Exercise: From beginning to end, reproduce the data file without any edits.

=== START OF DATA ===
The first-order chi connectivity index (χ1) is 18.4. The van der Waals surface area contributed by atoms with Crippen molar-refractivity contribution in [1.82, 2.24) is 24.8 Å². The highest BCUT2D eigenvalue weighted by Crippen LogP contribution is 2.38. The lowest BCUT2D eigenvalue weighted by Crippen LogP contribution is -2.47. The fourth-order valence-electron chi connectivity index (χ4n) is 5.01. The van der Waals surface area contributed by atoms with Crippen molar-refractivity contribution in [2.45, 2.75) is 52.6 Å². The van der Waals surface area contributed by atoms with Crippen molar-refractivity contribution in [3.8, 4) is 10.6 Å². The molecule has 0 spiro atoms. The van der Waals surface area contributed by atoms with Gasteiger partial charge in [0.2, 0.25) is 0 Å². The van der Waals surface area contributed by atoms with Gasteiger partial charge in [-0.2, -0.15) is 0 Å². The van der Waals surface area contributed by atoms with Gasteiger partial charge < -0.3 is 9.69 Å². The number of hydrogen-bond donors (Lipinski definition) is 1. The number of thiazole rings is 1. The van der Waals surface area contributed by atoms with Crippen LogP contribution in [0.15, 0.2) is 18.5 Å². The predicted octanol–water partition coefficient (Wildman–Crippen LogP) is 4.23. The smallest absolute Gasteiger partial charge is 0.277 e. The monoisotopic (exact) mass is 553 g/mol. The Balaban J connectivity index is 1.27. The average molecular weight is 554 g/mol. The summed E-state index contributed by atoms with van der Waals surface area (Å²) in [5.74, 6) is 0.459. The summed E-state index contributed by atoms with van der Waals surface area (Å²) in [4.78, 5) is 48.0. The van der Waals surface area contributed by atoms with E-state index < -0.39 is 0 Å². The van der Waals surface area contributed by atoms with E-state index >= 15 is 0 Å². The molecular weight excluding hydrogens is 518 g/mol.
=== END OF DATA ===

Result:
The first-order chi connectivity index (χ1) is 18.4. The van der Waals surface area contributed by atoms with Crippen molar-refractivity contribution in [1.82, 2.24) is 24.8 Å². The highest BCUT2D eigenvalue weighted by Crippen LogP contribution is 2.38. The lowest BCUT2D eigenvalue weighted by Crippen LogP contribution is -2.47. The fourth-order valence-electron chi connectivity index (χ4n) is 5.01. The van der Waals surface area contributed by atoms with Crippen molar-refractivity contribution in [2.45, 2.75) is 52.6 Å². The van der Waals surface area contributed by atoms with Crippen molar-refractivity contribution in [3.8, 4) is 10.6 Å². The molecule has 0 spiro atoms. The van der Waals surface area contributed by atoms with Gasteiger partial charge in [0.2, 0.25) is 0 Å². The van der Waals surface area contributed by atoms with Gasteiger partial charge in [-0.2, -0.15) is 0 Å². The van der Waals surface area contributed by atoms with Gasteiger partial charge < -0.3 is 9.69 Å². The number of hydrogen-bond donors (Lipinski definition) is 1. The number of thiazole rings is 1. The van der Waals surface area contributed by atoms with Crippen LogP contribution in [0.15, 0.2) is 18.5 Å². The predicted octanol–water partition coefficient (Wildman–Crippen LogP) is 4.23. The smallest absolute Gasteiger partial charge is 0.277 e. The monoisotopic (exact) mass is 553 g/mol. The Balaban J connectivity index is 1.27. The average molecular weight is 554 g/mol. The summed E-state index contributed by atoms with van der Waals surface area (Å²) in [5.74, 6) is 0.459. The summed E-state index contributed by atoms with van der Waals surface area (Å²) in [4.78, 5) is 48.0. The van der Waals surface area contributed by atoms with E-state index < -0.39 is 0 Å². The van der Waals surface area contributed by atoms with E-state index >= 15 is 0 Å². The molecular weight excluding hydrogens is 518 g/mol.